Room for technical education?

Liberty County High School agriculture science teacher Jeci Crane asked board members whether classroom space at the old college campus would be made available to help her department expand its offerings to students. “We have more than enough students to fill ag classes,” Crane said. “Would you consider putting classes in this building?”
Baker took the opportunity then to remind attendees of the board’s desire to start a career academy, possibly in conjunction with Savannah Technical College. This mention resulted in some confusion later in the meeting when teachers asked whether the newly purchased campus would be used solely for the arts or become a career academy as well.
Baker and others then reiterated the campus’ current purpose is to serve as a place for performing arts and that no other plans for the classroom space have been made. Plans for the career academy rest on locating or using facilities elsewhere in the county.

Saving salaries

Scattered throughout the 90-minute meeting were questions about whether the board was looking at ways to cut spending outside teacher salaries. One man asked if members considered moving to a four-day workweek to save on district utilities. Baker and Guyett replied that even in saving on utilities, salaries would still suffer because employees such as bus drivers, maintenance personnel and cafeteria workers would feel more of a pinch than if they only received cuts from furlough days.
“We’d save, but we’d be trading one problem for another,” Baker said. Anderson added that getting hit with three furlough days, though painful, is less painful than losing one day’s pay a week.
Furlough days were not off the chopping block, as a few teachers asked whether the cuts could be spread over six months instead of three, or whether furlough days could be assigned during the summer so students wouldn’t lose out on class time.
A couple teachers reiterated the hits they would take with furlough days — some said they would lose more than $300 every furlough day and taking such a hit three months in a row is a strain on their pocketbooks.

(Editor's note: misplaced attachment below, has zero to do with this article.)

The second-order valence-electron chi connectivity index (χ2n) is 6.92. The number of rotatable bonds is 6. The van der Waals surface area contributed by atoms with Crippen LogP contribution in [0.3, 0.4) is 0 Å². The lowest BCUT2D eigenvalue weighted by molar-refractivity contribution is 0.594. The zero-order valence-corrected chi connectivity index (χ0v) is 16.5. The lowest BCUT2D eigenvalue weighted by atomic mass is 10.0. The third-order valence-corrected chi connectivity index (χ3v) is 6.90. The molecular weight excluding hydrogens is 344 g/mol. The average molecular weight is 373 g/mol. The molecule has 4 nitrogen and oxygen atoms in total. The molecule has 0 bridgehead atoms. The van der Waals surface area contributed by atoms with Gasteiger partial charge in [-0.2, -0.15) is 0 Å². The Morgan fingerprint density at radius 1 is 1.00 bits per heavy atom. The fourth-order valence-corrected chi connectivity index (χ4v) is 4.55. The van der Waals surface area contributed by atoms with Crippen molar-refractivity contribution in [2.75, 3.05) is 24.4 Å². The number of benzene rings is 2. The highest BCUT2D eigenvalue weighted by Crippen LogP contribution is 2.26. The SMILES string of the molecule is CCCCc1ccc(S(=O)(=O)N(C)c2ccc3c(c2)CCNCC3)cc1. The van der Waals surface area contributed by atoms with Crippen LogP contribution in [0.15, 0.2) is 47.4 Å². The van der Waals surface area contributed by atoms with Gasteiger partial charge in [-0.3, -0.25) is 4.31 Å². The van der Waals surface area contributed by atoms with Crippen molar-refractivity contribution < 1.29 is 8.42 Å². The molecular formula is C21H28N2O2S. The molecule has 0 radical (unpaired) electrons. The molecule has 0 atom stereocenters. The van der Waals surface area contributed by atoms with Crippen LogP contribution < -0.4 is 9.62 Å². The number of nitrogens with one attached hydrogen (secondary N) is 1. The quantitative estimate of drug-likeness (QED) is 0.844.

Board members said that because the state has not set its budget, the governor’s pledge to schools that only three days would be necessary is not set in stone. Baker said they hope to know by mid-April whether more days will come down the pike. Knowing that, the board said it doesn’t want to assess furlough cuts all at once and would rather take out one a month as early in the year as possible.
As far as classroom time is concerned, Baker said the days have been lengthened to give students the time they would otherwise have lost because of furlough days.

Conceding defeat or looking for alternatives?

While attendees often offered suggestions for cutting money outside salaries during the meeting, Joe Bell with the Georgia Association of Educators asked a question that may well have been a challenge — GAE has lobbied heavily among state legislators to reduce the impact of budget cuts on teachers and has encouraged its members to participate in the process.
“Has this board decided to concede that the only way to recover money is through furlough days?” Bell asked.
Board member Verdell Johnson answered, “We really want to say no, but when you’re looking at two-thirds of your budget in that pot, where else do you go? We are looking at other places.”